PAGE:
Technology and copyright law have been at odds since the beginning of the digital era. Music publishers sued the fans who illegally downloaded songs. Movie studios and book publishers had their lawyers and lobbyists block digital access as best they could. But content owners are finally realizing they're better off helping their customers use digital media than trying to stop the march of technology.
Just in the past few weeks, YouTube announced that MGM will let the online video site offer selected movies and that CBS will let it link to shows such as the original "Star Trek" series. The big four music labels agreed to let the LaLa Web site offer sample songs. Even the Beatles, longtime digital holdouts, agreed their music can be part of a videogame.
The most fascinating truce in the copyright wars is this month's settlement of litigation between book publishers and authors on one side and Google on the other -- at $125 million, the biggest book deal ever. Google has digitized some seven million books. Of these, one million were already covered by an agreement with publishers to allow "preview" selections of books. Another one million books are old enough that they're no longer covered by copyright.
The settlement focused on the remaining five million books, which are still under copyright but no longer in print. This sounds like a perfect application of the Web -- letting people find digital versions of books not otherwise available. But it was unclear what "fair use" meant to determine how much of a book Google could display before having to pay publishers and authors. The settlement agrees that 20% of a book can be previewed without payment. So while fair use is still undefined for other situations, this is an important precedent that benefits both consumers and content owners. It also, of course, benefits the Google colossus by letting it display for free significant excerpts of books it's already digitized.
Copyright is critical to provide property rights in books, music and other forms of intellectual property, contrary to those who claim that somehow everything must be free just because it's on the Web. But content owners also belatedly realize that simply suing consumers who find new, convenient ways to access content online is not as good as finding new business models to profit from customer interest that technology makes possible.
Under pressure from all sides, Congress and the U.S. Copyright Office had dithered about so-called orphan works, books whose owners or authors are hard to find. Congress toyed with a test of requiring payment after a "reasonably diligent search" for the owners.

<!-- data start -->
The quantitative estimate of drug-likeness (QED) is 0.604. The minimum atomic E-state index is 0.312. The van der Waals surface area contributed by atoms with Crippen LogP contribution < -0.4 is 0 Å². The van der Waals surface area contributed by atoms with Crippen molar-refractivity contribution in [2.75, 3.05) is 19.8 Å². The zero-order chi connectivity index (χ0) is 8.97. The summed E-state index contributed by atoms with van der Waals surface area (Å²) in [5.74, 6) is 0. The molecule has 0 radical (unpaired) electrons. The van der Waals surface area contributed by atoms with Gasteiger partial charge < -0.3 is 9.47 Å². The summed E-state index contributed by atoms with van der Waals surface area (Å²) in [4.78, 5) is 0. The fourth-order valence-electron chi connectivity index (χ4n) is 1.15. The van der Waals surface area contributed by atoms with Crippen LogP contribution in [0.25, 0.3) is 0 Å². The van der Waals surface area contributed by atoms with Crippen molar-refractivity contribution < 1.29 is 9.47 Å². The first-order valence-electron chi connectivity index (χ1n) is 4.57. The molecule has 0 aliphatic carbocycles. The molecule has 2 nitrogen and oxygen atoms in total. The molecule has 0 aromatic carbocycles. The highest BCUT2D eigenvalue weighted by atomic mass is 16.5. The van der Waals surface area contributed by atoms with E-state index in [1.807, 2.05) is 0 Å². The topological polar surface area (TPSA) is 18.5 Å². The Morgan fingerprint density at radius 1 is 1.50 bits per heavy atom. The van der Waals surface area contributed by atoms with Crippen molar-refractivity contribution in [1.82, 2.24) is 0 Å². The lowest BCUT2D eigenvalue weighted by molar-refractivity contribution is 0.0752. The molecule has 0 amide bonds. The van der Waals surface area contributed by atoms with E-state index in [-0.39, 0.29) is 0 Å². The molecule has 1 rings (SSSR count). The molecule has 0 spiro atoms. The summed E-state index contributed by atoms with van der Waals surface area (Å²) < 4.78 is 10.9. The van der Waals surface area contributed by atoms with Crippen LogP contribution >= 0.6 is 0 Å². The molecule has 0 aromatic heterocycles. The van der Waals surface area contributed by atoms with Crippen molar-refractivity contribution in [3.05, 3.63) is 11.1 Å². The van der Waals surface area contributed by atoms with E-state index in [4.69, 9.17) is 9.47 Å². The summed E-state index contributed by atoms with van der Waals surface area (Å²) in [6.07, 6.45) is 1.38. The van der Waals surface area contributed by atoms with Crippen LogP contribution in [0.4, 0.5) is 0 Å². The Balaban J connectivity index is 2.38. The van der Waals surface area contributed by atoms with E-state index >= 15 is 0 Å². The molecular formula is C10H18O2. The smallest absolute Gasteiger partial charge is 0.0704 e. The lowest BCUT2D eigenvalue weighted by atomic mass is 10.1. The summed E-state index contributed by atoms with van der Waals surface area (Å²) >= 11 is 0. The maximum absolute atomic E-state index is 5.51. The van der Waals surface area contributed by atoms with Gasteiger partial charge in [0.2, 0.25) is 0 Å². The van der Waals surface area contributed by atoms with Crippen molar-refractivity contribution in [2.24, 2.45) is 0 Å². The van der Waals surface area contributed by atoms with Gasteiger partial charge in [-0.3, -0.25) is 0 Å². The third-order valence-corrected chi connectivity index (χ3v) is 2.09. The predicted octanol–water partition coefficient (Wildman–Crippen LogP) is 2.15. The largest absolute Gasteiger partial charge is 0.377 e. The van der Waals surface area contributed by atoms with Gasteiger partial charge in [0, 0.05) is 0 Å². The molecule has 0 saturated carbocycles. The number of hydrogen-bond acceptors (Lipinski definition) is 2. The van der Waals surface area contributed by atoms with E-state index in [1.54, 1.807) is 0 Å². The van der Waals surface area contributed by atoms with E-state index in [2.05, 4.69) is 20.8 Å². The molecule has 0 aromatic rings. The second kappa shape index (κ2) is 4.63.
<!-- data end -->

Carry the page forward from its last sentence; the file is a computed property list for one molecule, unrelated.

This vague standard "would have been a classic Washington solution to the problem," Lawrence Lessig said in an interview, "meaning it would have been a nightmare." Mr. Lessig, a Stanford law professor and author of several books on copyright, says the registry is a huge breakthrough because it ends uncertainty. "Establishing who owns what is real progress," he says. "An efficient solution can be found once there is settling of property rights."
Google still claims it has the right to index content on the Web for its search engine. Exactly what snippet or excerpt goes too far for fair use in other cases remains unclear. Under the registry it will set up, the owners of the intellectual property can set prices for book downloads, have a Google algorithm set prices, or refuse access altogether.
The market solution means Google will now offer millions of books for sale, sharing the proceeds with publishers and authors. Books long out of print will be searchable and available for a fee.
This is a sharp break from Google's approach of gaining access to content such as newspaper and magazine articles simply by providing advertising-supported links, though the company warns not to read too much into this precedent of agreeing to make direct payments for content or encouraging its users to pay for content online.
This shift by Google led Peter Osnos, founder of PublicAffairs books, to wonder if the book settlement could have lessons for other owners of content. "Google has now conceded, with a very large payment, that information is not free," Mr. Osnos wrote for the Century Foundation. "This leads to an obvious, critical question: Why aren't newspapers and news magazines demanding payment for use of their stories on Google and other search engines? Why are they not getting a significant slice of the advertising revenues generated by use of their stories via Google?"
Alas for the troubled news media industry, so much of its news is commoditized that people won't pay for it online. But as digital media mature, we'll see more redefinitions of legal concepts such as fair use. There will also be revisions of business practices regarding who gets paid what by whom. The Google settlement is a reminder that owners of intellectual property can choose to lock it away, give it away, or, most sensibly, share it in exchange for reasonable compensation.
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